Yet, I also hesitate to accept the successes of #MeToo in its entirety. While #MeToo seems recent, in actuality, activist Tarana Burke coined the phrase in 2006. Given the complex history of racial politics and gender violence (Emmett Till comes to mind here), as well as the disturbing trends within white feminist activism, I think it is necessary to point out the significance of inaccurately attributing #MeToo to Alyssa Milano, a wealthy white celebrity, over Tarana Burke, an African-American advocate who had used the phrase a decade beforehand for marginalized communities.
This begs the question of why #MeToo exploded the way it did. Was it accumulated frustration after years of survivors not finding justice? Or maybe it was a new social awareness burgeoning within the post-Trump world. Yet a simple fact remains: although Milano did credit Burke with #MeToo, it seemed that the rest of the world did not start saying #MeToo until affluent, white actresses spoke up.
In an interview with Ebony, Burke stated, “I think that many times when white women want our [women of color’s] support, they use an umbrella of ‘women supporting women’ and forget that they didn’t lend the same kind of support.”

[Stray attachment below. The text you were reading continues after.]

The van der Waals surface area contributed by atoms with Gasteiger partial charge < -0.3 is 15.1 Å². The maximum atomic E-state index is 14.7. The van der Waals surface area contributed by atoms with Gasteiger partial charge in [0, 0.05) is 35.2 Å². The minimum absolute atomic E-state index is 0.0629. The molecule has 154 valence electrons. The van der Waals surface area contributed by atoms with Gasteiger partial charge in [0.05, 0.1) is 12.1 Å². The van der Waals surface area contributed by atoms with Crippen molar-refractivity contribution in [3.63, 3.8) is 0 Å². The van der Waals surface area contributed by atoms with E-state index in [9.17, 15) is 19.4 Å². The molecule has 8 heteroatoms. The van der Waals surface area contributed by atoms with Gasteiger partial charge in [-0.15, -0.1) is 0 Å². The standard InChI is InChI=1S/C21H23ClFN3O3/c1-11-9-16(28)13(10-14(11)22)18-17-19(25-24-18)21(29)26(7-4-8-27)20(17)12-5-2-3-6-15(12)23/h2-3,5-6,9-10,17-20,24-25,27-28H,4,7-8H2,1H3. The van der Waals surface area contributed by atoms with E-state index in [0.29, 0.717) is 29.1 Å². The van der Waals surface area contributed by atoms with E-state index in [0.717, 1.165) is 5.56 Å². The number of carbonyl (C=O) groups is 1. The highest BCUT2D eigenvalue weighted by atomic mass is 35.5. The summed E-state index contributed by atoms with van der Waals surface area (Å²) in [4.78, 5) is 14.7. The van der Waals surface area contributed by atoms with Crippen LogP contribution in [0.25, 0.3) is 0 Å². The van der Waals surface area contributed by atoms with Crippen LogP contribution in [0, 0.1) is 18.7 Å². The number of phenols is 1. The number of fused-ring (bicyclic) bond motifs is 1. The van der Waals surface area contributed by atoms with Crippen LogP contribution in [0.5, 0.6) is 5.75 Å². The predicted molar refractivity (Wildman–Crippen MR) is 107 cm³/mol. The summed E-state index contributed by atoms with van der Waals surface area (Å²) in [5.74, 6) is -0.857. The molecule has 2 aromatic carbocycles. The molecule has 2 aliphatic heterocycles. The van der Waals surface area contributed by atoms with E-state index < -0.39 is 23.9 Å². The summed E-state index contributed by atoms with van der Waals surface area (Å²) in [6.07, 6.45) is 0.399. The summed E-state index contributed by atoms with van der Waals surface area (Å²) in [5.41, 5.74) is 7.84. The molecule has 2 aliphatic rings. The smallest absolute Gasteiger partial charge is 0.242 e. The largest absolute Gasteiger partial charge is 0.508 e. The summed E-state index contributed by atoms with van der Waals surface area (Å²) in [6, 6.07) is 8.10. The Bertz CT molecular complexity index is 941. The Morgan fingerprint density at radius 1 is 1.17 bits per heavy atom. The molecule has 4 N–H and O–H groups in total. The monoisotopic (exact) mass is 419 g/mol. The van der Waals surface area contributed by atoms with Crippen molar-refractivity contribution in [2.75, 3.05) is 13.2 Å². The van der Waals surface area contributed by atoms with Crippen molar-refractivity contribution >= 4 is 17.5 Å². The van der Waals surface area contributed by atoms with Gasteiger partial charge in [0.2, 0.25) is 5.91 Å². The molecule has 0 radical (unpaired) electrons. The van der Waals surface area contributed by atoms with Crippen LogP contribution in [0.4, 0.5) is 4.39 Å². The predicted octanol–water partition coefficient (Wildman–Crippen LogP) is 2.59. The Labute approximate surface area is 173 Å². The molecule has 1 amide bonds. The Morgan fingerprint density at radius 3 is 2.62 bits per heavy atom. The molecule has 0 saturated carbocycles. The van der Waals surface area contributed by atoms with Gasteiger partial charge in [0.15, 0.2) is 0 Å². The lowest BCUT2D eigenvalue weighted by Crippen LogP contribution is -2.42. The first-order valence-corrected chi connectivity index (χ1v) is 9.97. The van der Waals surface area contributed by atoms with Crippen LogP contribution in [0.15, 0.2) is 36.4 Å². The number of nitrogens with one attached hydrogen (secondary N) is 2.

In an op-ed for the Washington Post, Burke also wrote, “What history has shown us time and again is that if marginalized voices — those of people of color, queer people, disabled people, poor people — aren’t centered in our movements then they tend to become no more than a footnote. I often say that sexual violence knows no race, class or gender, but the response to it does.” Burke was clear that the history of #MeToo could not divorce questions of race and gender, emphasizing that #MeToo was “created for black and brown women and girls” given the disproportionate rates of sexual violence faced by women of color.